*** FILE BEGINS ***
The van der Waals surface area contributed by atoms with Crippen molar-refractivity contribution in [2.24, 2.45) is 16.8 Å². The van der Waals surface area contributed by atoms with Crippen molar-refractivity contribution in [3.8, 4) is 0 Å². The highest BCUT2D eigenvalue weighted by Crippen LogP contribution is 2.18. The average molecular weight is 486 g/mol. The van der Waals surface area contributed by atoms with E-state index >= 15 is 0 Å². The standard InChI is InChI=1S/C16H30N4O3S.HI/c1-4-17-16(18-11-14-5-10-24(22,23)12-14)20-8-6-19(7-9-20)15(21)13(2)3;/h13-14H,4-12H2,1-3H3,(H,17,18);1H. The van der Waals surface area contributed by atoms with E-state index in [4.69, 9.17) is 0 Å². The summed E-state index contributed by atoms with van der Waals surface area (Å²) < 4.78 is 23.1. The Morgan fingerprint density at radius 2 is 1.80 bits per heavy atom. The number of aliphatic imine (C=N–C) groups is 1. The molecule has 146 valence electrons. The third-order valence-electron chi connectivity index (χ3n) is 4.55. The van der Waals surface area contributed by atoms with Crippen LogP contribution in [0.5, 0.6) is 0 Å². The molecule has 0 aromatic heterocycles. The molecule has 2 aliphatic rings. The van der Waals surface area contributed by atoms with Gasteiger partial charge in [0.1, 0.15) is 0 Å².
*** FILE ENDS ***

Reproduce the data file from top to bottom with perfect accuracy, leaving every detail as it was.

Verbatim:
The van der Waals surface area contributed by atoms with Crippen molar-refractivity contribution in [2.24, 2.45) is 16.8 Å². The van der Waals surface area contributed by atoms with Crippen molar-refractivity contribution in [3.8, 4) is 0 Å². The highest BCUT2D eigenvalue weighted by Crippen LogP contribution is 2.18. The average molecular weight is 486 g/mol. The van der Waals surface area contributed by atoms with E-state index >= 15 is 0 Å². The standard InChI is InChI=1S/C16H30N4O3S.HI/c1-4-17-16(18-11-14-5-10-24(22,23)12-14)20-8-6-19(7-9-20)15(21)13(2)3;/h13-14H,4-12H2,1-3H3,(H,17,18);1H. The van der Waals surface area contributed by atoms with E-state index in [4.69, 9.17) is 0 Å². The summed E-state index contributed by atoms with van der Waals surface area (Å²) < 4.78 is 23.1. The Morgan fingerprint density at radius 2 is 1.80 bits per heavy atom. The number of aliphatic imine (C=N–C) groups is 1. The molecule has 146 valence electrons. The third-order valence-electron chi connectivity index (χ3n) is 4.55. The van der Waals surface area contributed by atoms with Crippen LogP contribution in [0.5, 0.6) is 0 Å². The molecule has 0 aromatic heterocycles. The molecule has 2 aliphatic rings. The van der Waals surface area contributed by atoms with Gasteiger partial charge in [0.1, 0.15) is 0 Å².